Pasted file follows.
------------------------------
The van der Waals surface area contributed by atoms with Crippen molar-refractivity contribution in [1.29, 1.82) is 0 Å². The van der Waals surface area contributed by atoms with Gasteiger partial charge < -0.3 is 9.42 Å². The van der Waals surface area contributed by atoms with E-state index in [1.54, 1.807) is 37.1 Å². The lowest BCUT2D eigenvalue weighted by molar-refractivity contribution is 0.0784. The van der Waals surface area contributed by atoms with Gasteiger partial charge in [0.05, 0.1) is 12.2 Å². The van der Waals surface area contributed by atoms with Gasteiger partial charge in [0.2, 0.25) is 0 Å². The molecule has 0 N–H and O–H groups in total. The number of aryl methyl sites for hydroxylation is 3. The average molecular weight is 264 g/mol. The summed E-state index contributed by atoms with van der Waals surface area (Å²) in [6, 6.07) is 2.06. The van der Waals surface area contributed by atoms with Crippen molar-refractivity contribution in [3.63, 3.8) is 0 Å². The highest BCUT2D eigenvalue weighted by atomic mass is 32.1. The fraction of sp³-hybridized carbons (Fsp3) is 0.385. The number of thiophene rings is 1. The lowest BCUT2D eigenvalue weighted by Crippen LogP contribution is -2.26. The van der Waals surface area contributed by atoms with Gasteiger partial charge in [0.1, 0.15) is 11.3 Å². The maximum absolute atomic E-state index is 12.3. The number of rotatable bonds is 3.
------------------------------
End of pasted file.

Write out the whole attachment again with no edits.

The van der Waals surface area contributed by atoms with Crippen molar-refractivity contribution in [1.29, 1.82) is 0 Å². The van der Waals surface area contributed by atoms with Gasteiger partial charge < -0.3 is 9.42 Å². The van der Waals surface area contributed by atoms with E-state index in [1.54, 1.807) is 37.1 Å². The lowest BCUT2D eigenvalue weighted by molar-refractivity contribution is 0.0784. The van der Waals surface area contributed by atoms with Gasteiger partial charge in [0.05, 0.1) is 12.2 Å². The van der Waals surface area contributed by atoms with Gasteiger partial charge in [0.2, 0.25) is 0 Å². The molecule has 0 N–H and O–H groups in total. The number of aryl methyl sites for hydroxylation is 3. The average molecular weight is 264 g/mol. The summed E-state index contributed by atoms with van der Waals surface area (Å²) in [6, 6.07) is 2.06. The van der Waals surface area contributed by atoms with Crippen molar-refractivity contribution in [3.63, 3.8) is 0 Å². The highest BCUT2D eigenvalue weighted by atomic mass is 32.1. The fraction of sp³-hybridized carbons (Fsp3) is 0.385. The number of thiophene rings is 1. The lowest BCUT2D eigenvalue weighted by Crippen LogP contribution is -2.26. The van der Waals surface area contributed by atoms with Gasteiger partial charge in [0.1, 0.15) is 11.3 Å². The maximum absolute atomic E-state index is 12.3. The number of rotatable bonds is 3.